Policy 6.22.2: Oppose any bill introduced into the Florida Legislature that would, in any manner, limit, restrict, or preempt local governments from regulating hydraulic fracturing.


    Land Development Regulations

    SECTION 311. Hydraulic Fracturing Uses. This Code intends to protect surface- and ground-water resources, air quality, soils, flora and fauna, and public health, safety, and welfare from contaminates associated with hydraulic fracturing. Hydraulic fracturing is also known by the common term “fracking.” To that end, hydraulic fracturing is a prohibited use in all zone districts in unincorporated Bay County. For the purposes of this Code, hydraulic fracturing is defined as the process which fractures in rocks below the earth's surface are forced open and widened by injecting chemicals and liquids at high pressure and typically used to extract natural gas or oil.

    SECTION 3508. Hydraulic Fracturing. It is the intent of this Commission to protect surface- and ground-water resources, air quality, soils, flora and fauna, and public health, safety, and welfare from contaminates associated with hydraulic fracturing. Hydraulic fracturing is also known by the common term “fracking.” To that end, hydraulic fracturing is a prohibited use in all zone districts in unincorporated Bay County. For the purposes of this Code, hydraulic fracturing is defined as the process which fractures in rocks below the earth's surface are forced open and widened by injecting chemicals and liquids at high pressure and typically used to extract natural gas or oil.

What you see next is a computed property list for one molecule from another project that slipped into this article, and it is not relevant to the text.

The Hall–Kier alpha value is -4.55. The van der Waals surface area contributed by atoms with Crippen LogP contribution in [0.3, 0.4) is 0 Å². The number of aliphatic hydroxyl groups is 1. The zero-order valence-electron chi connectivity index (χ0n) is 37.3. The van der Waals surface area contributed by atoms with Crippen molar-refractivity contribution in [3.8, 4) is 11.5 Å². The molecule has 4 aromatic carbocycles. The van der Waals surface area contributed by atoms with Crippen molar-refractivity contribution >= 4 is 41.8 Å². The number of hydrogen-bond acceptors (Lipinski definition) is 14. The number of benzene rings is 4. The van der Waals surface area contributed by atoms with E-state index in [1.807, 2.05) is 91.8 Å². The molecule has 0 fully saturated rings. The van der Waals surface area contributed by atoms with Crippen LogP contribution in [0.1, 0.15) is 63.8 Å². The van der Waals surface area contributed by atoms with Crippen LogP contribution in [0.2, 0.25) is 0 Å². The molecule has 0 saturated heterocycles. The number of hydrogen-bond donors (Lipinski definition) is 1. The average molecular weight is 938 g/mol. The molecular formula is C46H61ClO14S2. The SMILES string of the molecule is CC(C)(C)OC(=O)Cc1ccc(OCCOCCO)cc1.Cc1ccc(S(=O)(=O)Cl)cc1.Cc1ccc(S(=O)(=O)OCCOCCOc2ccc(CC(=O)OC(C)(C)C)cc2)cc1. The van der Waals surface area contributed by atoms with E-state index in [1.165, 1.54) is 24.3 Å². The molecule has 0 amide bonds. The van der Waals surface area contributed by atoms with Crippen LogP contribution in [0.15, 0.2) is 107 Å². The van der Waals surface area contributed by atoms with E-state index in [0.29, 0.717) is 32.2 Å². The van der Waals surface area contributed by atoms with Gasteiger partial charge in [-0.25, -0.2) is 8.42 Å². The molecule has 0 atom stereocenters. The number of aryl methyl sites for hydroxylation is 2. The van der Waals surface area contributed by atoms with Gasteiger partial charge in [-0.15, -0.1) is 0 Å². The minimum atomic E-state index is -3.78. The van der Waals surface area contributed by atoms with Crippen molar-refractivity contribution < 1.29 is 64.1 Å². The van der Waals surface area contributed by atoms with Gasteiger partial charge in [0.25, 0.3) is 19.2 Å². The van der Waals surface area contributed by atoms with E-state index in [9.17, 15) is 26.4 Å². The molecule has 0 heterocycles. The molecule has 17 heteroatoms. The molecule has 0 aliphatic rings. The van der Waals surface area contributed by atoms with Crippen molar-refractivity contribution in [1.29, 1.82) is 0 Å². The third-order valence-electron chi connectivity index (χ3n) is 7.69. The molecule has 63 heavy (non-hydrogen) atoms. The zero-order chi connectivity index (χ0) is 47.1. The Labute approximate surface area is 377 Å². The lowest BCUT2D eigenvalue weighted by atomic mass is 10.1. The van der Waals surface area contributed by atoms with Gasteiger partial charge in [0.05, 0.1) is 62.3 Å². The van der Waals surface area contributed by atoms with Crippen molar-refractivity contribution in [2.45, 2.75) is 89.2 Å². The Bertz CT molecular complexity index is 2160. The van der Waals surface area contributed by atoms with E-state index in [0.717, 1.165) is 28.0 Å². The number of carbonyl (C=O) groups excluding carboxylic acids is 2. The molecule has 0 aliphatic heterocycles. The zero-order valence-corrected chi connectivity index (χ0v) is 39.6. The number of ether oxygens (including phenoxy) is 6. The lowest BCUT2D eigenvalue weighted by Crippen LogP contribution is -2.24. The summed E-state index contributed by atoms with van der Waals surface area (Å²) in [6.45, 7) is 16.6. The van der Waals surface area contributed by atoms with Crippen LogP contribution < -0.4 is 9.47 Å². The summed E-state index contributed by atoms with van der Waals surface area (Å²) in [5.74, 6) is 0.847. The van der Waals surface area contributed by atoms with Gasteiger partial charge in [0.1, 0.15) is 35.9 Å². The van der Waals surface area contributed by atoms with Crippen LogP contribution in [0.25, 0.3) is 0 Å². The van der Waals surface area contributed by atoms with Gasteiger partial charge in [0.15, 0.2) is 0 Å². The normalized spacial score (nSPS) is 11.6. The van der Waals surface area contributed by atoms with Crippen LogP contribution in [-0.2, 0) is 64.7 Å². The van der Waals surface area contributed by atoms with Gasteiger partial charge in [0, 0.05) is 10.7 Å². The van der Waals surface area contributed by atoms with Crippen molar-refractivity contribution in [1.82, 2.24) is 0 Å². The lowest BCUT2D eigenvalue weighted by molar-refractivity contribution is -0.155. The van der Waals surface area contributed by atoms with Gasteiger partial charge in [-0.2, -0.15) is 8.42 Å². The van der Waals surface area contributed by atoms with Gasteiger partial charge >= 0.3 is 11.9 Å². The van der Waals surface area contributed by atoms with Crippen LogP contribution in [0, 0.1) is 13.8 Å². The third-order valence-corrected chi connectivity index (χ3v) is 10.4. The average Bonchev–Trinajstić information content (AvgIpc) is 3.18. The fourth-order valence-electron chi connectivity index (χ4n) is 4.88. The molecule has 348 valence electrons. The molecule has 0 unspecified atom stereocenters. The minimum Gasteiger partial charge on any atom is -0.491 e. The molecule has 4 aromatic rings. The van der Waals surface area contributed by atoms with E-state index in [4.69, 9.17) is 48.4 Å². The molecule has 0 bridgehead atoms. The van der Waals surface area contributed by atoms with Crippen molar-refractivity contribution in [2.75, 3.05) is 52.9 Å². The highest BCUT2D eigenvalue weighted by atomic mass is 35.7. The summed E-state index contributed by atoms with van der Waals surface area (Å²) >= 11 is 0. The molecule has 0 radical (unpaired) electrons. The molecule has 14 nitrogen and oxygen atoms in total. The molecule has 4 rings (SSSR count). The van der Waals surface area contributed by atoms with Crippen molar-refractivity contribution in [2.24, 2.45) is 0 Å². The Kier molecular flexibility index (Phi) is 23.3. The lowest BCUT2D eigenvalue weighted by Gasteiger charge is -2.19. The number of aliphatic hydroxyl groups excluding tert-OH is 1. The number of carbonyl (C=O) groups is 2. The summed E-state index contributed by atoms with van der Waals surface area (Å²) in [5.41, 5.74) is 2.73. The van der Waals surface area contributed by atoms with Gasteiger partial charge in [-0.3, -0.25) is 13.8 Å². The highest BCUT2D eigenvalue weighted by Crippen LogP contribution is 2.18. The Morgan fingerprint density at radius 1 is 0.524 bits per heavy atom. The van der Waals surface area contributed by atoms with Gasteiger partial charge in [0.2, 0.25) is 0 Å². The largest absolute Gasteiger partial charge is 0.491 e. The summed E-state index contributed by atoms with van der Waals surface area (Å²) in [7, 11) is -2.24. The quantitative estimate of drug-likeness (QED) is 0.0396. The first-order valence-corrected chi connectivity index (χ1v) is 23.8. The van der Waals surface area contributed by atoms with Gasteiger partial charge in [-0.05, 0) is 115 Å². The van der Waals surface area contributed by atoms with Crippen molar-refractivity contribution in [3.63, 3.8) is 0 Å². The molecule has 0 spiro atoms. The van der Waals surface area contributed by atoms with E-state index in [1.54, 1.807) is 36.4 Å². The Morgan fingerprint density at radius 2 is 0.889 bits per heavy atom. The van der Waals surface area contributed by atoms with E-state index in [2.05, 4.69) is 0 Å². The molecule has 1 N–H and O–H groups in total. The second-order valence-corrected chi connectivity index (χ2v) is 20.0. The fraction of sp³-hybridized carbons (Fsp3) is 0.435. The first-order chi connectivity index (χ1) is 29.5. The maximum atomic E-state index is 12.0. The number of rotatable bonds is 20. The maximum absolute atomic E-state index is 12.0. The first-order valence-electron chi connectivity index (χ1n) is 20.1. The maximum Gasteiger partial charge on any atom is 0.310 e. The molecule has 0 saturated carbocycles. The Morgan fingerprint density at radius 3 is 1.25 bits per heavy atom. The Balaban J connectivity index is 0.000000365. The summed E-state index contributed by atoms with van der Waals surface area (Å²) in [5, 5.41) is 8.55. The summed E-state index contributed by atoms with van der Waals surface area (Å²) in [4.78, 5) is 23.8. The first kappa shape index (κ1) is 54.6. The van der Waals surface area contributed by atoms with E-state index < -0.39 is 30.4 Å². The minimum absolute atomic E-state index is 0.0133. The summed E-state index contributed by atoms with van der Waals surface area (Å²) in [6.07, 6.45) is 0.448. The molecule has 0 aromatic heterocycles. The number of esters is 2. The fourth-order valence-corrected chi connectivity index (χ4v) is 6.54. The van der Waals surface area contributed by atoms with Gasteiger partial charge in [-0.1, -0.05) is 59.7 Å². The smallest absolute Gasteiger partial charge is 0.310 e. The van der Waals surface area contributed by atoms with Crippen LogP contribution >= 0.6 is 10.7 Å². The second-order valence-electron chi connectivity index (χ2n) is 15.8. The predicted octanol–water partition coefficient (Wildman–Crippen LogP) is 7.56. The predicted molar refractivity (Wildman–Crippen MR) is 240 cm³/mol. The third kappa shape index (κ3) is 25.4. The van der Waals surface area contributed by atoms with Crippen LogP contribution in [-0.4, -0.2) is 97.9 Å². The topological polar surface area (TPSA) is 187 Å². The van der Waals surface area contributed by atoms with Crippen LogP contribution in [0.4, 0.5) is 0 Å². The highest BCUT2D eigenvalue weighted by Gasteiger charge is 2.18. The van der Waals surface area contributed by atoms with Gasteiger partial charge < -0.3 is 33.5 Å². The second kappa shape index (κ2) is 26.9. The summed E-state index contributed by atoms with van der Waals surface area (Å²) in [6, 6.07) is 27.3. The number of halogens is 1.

The Man does not like Policy 6.22.2. I don't care.
    Annoyingly insensitive

  8. #33
    Cyburbian Richmond Jake's avatar
    Registered
    Aug 2001
    Location
    The Emerald Coast
    Posts
    17,456
    Yesterday our Board approved a text amendment to our comp plan that I wrote to prohibit fracking in all land use categories. The amendment now goes to the state planning agency for analysis. I don't expect any objection from them. In the mean time, our legislative lunatics are considering a bill that would retro-actively preempt local government from regulating fracking. (How's that for home rule?) Our board has literally said "hell no" to fracking. We'll see how this plays out.
    Annoyingly insensitive

  9. #34
    Cyburbian RandomPlanner's avatar
    Registered
    Mar 2005
    Location
    Missing up north from the low country
    Posts
    1,075
    Quote Originally posted by Richmond Jake View post
    ..., our legislative lunatics are considering a bill that would retro-actively preempt local government from regulating fracking. (How's that for home rule?) Our board has literally said "hell no" to fracking. We'll see how this plays out.
    Way to go, Florida legislature! That's messed up!
    How do I know you are who you think you are?

+ Reply to thread
Page 2 of 2 FirstFirst 1 2

More at Cyburbia

  1. New York City
    Cities and Places
    Replies: 6
    Last post: 20 Mar 2013, 11:02 AM
  2. Greetings from New York!
    Introduce Yourself
    Replies: 4
    Last post: 06 Jan 2013, 9:13 AM
  3. Replies: 13
    Last post: 14 Jun 2012, 8:25 AM
  4. Greetings from New York!
    Introduce Yourself
    Replies: 6
    Last post: 20 Jan 2010, 2:48 PM
  5. Hej Hej From Central New York!!
    Introduce Yourself
    Replies: 22
    Last post: 23 Mar 2005, 2:53 PM